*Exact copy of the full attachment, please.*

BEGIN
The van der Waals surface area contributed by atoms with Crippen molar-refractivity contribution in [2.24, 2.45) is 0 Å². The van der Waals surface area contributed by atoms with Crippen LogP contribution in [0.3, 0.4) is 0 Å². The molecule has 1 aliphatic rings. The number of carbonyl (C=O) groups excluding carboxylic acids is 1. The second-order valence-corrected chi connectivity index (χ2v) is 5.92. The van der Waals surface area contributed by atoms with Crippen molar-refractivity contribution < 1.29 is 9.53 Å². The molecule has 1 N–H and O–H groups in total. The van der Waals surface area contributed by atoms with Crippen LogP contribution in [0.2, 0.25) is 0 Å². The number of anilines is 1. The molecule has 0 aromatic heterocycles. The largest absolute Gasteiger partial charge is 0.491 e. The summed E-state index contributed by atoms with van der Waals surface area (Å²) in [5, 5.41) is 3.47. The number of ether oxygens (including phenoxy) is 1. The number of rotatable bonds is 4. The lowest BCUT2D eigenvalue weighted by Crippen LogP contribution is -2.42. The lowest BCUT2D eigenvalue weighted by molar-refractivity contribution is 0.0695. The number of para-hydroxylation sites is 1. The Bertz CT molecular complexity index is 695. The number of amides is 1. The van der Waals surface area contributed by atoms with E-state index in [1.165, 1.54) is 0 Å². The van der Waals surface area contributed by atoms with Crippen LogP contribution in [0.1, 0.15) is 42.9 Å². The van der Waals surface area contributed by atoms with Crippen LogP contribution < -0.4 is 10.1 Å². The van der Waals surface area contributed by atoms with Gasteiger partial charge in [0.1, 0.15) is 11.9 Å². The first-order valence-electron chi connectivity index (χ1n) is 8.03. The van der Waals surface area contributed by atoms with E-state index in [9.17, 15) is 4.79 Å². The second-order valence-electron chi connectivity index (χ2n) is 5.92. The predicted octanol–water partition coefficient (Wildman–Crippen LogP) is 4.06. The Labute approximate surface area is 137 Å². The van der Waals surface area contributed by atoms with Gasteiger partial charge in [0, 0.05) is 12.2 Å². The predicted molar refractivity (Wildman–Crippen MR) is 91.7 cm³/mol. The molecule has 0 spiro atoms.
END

The van der Waals surface area contributed by atoms with Crippen molar-refractivity contribution in [2.24, 2.45) is 0 Å². The van der Waals surface area contributed by atoms with Crippen LogP contribution in [0.3, 0.4) is 0 Å². The molecule has 1 aliphatic rings. The number of carbonyl (C=O) groups excluding carboxylic acids is 1. The second-order valence-corrected chi connectivity index (χ2v) is 5.92. The van der Waals surface area contributed by atoms with Crippen molar-refractivity contribution < 1.29 is 9.53 Å². The molecule has 1 N–H and O–H groups in total. The van der Waals surface area contributed by atoms with Crippen LogP contribution in [0.2, 0.25) is 0 Å². The number of anilines is 1. The molecule has 0 aromatic heterocycles. The largest absolute Gasteiger partial charge is 0.491 e. The summed E-state index contributed by atoms with van der Waals surface area (Å²) in [5, 5.41) is 3.47. The number of ether oxygens (including phenoxy) is 1. The number of rotatable bonds is 4. The lowest BCUT2D eigenvalue weighted by Crippen LogP contribution is -2.42. The lowest BCUT2D eigenvalue weighted by molar-refractivity contribution is 0.0695. The number of para-hydroxylation sites is 1. The Bertz CT molecular complexity index is 695. The number of amides is 1. The van der Waals surface area contributed by atoms with E-state index in [1.165, 1.54) is 0 Å². The van der Waals surface area contributed by atoms with Crippen LogP contribution in [0.1, 0.15) is 42.9 Å². The van der Waals surface area contributed by atoms with Crippen LogP contribution < -0.4 is 10.1 Å². The van der Waals surface area contributed by atoms with Gasteiger partial charge in [0.1, 0.15) is 11.9 Å². The first-order valence-electron chi connectivity index (χ1n) is 8.03. The van der Waals surface area contributed by atoms with E-state index in [9.17, 15) is 4.79 Å². The second-order valence-electron chi connectivity index (χ2n) is 5.92. The predicted octanol–water partition coefficient (Wildman–Crippen LogP) is 4.06. The Labute approximate surface area is 137 Å². The van der Waals surface area contributed by atoms with Gasteiger partial charge in [0, 0.05) is 12.2 Å². The predicted molar refractivity (Wildman–Crippen MR) is 91.7 cm³/mol. The molecule has 0 spiro atoms.